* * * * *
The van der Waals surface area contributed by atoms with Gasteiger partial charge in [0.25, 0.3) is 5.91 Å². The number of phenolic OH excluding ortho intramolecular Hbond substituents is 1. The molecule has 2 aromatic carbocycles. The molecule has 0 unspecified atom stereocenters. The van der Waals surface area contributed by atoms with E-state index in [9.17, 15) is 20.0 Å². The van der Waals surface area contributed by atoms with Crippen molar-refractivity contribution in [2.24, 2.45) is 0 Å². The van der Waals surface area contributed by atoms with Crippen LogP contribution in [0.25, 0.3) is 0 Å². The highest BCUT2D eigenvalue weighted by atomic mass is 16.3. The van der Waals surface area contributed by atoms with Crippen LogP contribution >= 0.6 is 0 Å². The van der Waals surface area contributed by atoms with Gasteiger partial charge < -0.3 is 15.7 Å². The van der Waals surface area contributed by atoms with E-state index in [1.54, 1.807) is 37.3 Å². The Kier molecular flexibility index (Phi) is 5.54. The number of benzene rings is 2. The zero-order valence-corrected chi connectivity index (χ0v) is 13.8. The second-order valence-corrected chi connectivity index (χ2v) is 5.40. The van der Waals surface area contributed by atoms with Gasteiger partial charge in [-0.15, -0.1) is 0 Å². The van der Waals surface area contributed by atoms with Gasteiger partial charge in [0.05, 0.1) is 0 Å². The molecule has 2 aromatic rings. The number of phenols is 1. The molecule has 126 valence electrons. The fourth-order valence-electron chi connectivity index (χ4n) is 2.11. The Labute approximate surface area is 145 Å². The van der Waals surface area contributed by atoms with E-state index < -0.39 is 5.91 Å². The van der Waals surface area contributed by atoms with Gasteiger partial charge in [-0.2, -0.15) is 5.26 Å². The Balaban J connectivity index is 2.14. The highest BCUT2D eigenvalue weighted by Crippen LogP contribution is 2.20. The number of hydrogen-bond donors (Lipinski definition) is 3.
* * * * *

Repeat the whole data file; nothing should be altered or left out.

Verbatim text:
The van der Waals surface area contributed by atoms with Gasteiger partial charge in [0.25, 0.3) is 5.91 Å². The number of phenolic OH excluding ortho intramolecular Hbond substituents is 1. The molecule has 2 aromatic carbocycles. The molecule has 0 unspecified atom stereocenters. The van der Waals surface area contributed by atoms with E-state index in [9.17, 15) is 20.0 Å². The van der Waals surface area contributed by atoms with Crippen molar-refractivity contribution in [2.24, 2.45) is 0 Å². The van der Waals surface area contributed by atoms with Crippen LogP contribution in [0.25, 0.3) is 0 Å². The highest BCUT2D eigenvalue weighted by atomic mass is 16.3. The van der Waals surface area contributed by atoms with Crippen LogP contribution >= 0.6 is 0 Å². The van der Waals surface area contributed by atoms with Gasteiger partial charge < -0.3 is 15.7 Å². The van der Waals surface area contributed by atoms with E-state index in [1.54, 1.807) is 37.3 Å². The Kier molecular flexibility index (Phi) is 5.54. The number of benzene rings is 2. The zero-order valence-corrected chi connectivity index (χ0v) is 13.8. The second-order valence-corrected chi connectivity index (χ2v) is 5.40. The van der Waals surface area contributed by atoms with Gasteiger partial charge in [-0.15, -0.1) is 0 Å². The van der Waals surface area contributed by atoms with Gasteiger partial charge in [0.05, 0.1) is 0 Å². The molecule has 2 aromatic rings. The number of phenols is 1. The molecule has 126 valence electrons. The fourth-order valence-electron chi connectivity index (χ4n) is 2.11. The Labute approximate surface area is 145 Å². The van der Waals surface area contributed by atoms with E-state index < -0.39 is 5.91 Å². The van der Waals surface area contributed by atoms with Gasteiger partial charge in [-0.2, -0.15) is 5.26 Å². The Balaban J connectivity index is 2.14. The highest BCUT2D eigenvalue weighted by Crippen LogP contribution is 2.20. The number of hydrogen-bond donors (Lipinski definition) is 3.